Minnesota Law Review

Are Patents on Interfaces Impeding Interoperability?

Commentators and policymakers have frequently expressed serious concerns about the exclusionary potency of patents on communications protocols and interface designs for information and communications technologies (ICT). Among the proposed policy responses to potential harms arising from the exercise of such interface patents are excluding interfaces from patent protection, immunizing use of patented interfaces when necessary [...]

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Specific Performance and the Thirteenth Amendment

Black-letter law declares that a contract to perform personal services cannot be specifically enforced. Many courts, scholars, and commentators have claimed that such enforcement would constitute “involuntary servitude” under the Thirteenth Amendment. This Article, however, rejects that conventional wisdom. A careful reading of the history leading to the ratification of the Thirteenth Amendment reveals that, [...]

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The Limits of Backlash: Assessing the Political Response to Kelo

The Supreme Court’s 2005 decision in Kelo v. City of New London, which upheld the power of government to condemn private property for purposes of economic development, generated a massive political backlash from across the political spectrum. Over forty states, as well as the federal government, have enacted post-Kelo reform legislation to curb eminent domain. [...]

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Response Article, The National Surveillance State: A Response to Balkin

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Review Essay, How a Judge Thinks

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Note, Defogging the Cloud: Applying Fourth Amendment Principles to Evolving Privacy Expectations in Cloud Computing

It took nearly a century after the invention of the telephone for the Supreme Court to recognize that the Fourth Amendment could be applied to the content of private telephone conversations. Today, the Internet is in a similar state of limbo, with courts reluctant to grant Fourth Amendment protection to data placed in a medium [...]

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Note, Cramming Down the Housing Crisis: Amending 11 U.S.C. § 1322(b) to Protect Homeowners and Create a Sustainable Bankruptcy System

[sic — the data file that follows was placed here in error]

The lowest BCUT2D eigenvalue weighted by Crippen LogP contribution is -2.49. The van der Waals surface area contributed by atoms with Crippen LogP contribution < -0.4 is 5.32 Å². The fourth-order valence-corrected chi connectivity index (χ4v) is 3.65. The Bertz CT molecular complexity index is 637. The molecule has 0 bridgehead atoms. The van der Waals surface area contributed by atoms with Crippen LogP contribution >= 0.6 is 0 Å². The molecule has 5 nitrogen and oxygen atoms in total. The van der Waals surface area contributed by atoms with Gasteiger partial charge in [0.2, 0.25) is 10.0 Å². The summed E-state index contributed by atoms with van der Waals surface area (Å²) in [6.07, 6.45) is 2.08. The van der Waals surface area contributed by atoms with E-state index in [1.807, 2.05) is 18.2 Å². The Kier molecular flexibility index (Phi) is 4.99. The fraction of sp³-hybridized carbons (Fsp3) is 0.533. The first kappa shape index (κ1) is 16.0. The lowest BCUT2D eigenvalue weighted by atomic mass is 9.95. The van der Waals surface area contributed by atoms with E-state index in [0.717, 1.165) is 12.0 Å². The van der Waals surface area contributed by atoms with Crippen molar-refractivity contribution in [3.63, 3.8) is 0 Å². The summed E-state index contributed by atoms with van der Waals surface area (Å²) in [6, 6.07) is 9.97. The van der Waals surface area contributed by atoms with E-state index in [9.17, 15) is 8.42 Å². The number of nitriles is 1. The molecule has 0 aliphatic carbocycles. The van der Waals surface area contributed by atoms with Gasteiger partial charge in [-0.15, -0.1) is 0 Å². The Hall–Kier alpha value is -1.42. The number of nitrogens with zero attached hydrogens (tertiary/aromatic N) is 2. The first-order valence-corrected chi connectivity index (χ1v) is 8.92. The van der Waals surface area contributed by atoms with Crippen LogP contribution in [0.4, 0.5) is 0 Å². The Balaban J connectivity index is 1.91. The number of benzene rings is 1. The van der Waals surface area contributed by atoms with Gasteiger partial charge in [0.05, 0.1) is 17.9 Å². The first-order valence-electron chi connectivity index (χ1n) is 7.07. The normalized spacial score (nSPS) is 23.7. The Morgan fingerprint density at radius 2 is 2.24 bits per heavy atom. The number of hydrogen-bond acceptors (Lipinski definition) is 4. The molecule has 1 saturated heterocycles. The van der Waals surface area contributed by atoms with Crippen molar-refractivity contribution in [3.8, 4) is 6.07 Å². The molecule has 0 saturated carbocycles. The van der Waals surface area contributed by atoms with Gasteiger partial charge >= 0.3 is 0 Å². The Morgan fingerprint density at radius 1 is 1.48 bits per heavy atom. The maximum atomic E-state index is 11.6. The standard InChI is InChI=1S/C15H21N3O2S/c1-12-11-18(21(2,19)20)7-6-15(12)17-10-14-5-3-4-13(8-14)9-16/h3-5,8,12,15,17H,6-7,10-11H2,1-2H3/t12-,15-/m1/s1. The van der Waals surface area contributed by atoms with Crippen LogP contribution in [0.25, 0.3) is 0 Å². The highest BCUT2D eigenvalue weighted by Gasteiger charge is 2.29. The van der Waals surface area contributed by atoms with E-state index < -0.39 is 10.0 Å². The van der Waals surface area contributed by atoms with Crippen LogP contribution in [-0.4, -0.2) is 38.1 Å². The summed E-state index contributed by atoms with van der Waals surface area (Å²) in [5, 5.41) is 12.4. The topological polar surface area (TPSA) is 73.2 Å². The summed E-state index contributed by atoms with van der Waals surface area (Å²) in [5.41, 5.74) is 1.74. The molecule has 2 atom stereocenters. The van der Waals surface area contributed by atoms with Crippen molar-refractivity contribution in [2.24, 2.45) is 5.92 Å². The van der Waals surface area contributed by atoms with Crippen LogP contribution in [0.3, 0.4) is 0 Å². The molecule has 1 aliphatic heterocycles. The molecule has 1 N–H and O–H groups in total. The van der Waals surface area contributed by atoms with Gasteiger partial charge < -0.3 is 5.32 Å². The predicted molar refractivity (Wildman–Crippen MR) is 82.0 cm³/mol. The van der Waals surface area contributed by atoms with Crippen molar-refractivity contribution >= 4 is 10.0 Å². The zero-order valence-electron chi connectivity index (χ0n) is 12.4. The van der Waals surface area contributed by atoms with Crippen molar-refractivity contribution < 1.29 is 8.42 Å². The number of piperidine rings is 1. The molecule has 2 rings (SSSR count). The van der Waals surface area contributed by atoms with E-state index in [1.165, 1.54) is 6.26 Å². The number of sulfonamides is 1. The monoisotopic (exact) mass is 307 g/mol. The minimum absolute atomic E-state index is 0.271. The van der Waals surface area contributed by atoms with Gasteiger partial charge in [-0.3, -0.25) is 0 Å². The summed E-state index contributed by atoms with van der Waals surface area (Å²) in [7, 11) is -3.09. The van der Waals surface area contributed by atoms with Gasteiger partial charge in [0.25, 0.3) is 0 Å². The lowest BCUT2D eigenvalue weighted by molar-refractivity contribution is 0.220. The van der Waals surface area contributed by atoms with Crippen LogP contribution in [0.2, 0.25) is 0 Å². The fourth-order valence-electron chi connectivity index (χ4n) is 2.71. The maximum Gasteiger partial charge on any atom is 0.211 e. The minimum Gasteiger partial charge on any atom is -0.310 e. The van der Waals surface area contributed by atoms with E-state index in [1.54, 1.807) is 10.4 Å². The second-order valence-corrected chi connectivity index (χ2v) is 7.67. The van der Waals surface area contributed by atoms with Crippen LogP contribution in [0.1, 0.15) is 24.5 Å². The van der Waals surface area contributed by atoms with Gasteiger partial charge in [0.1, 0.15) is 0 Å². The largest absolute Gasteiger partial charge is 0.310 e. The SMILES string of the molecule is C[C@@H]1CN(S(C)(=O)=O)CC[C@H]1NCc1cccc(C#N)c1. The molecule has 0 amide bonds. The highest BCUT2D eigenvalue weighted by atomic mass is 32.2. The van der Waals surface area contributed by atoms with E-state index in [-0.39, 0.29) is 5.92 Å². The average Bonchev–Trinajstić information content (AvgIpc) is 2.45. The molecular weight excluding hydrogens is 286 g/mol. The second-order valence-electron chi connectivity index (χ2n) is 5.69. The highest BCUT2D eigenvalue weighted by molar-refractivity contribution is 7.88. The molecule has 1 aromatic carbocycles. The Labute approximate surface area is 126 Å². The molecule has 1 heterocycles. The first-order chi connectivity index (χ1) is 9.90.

The U.S. bankruptcy system has served as a safety net for millions of Americans for the last 110 years, but it failed to rescue homeowners in the ongoing recession. Amid fiery allegations and accusations, economists and bankruptcy judges debate the controversial modification of loans, a process called cram-down. Cram-down is a feature of bankruptcy law [...]

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Note, Inequitable-Conduct Doctrine Reform: Is the Death Penalty for Patents Still Appropriate?

Over the past three years, the Federal Circuit has contributed to the rise in inequitable-conduct defenses by failing to apply the doctrine consistently. First, the court broadened the scope of the doctrine’s materiality element to include information unrelated to patentability and failed to offer guidance on how to apply multiple materiality standards. Second, the court [...]

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News & Events

  • Follow MLR on Twitter!

    The Minnesota Law Review is proud to announce that we are now on Twitter. Follow us @MinnesotaLawRev for information and updates concerning the petition period and deadlines, the opening and closing of article submissions, our 2014 Symposium: Offenders in the Community, and all other news concerning our authors and publications. [...]

  • Vol. 97 Lead Piece Cited in Al Jazeera Opinion Piece

    A recent Al Jazeera opinion piece that criticizes the Supreme Court’s Daimler decision cites to Volume 97′s lead piece, How Business Fares in the Supreme Court. You can read the Al Jazeera piece here.

  • Masthead for Volume 99 Board

    The masthead for the Board of Volume 99 of the Minnesota Law Review is now available. You can view the masthead here.

  • Above the Law Post Highlights MLR‘s Jump in Journal Rankings

    A recent post on Above the Law highlights the fact that the Minnesota Law Review was ranked 11th in the most recent 2013 edition of the Washington & Lee Law Review Rankings. You can read the post here.

  • Vol. 97 Lead Piece Cited on Slate

    A recent Slate article on the Supreme Court’s decision not to hear the “Moldy Washing Machine” cases, or overturn class certification of those cases in some circuits, cites to the Volume 97 Lead Piece, How Business Fares in the Supreme Court. You can read the article here.

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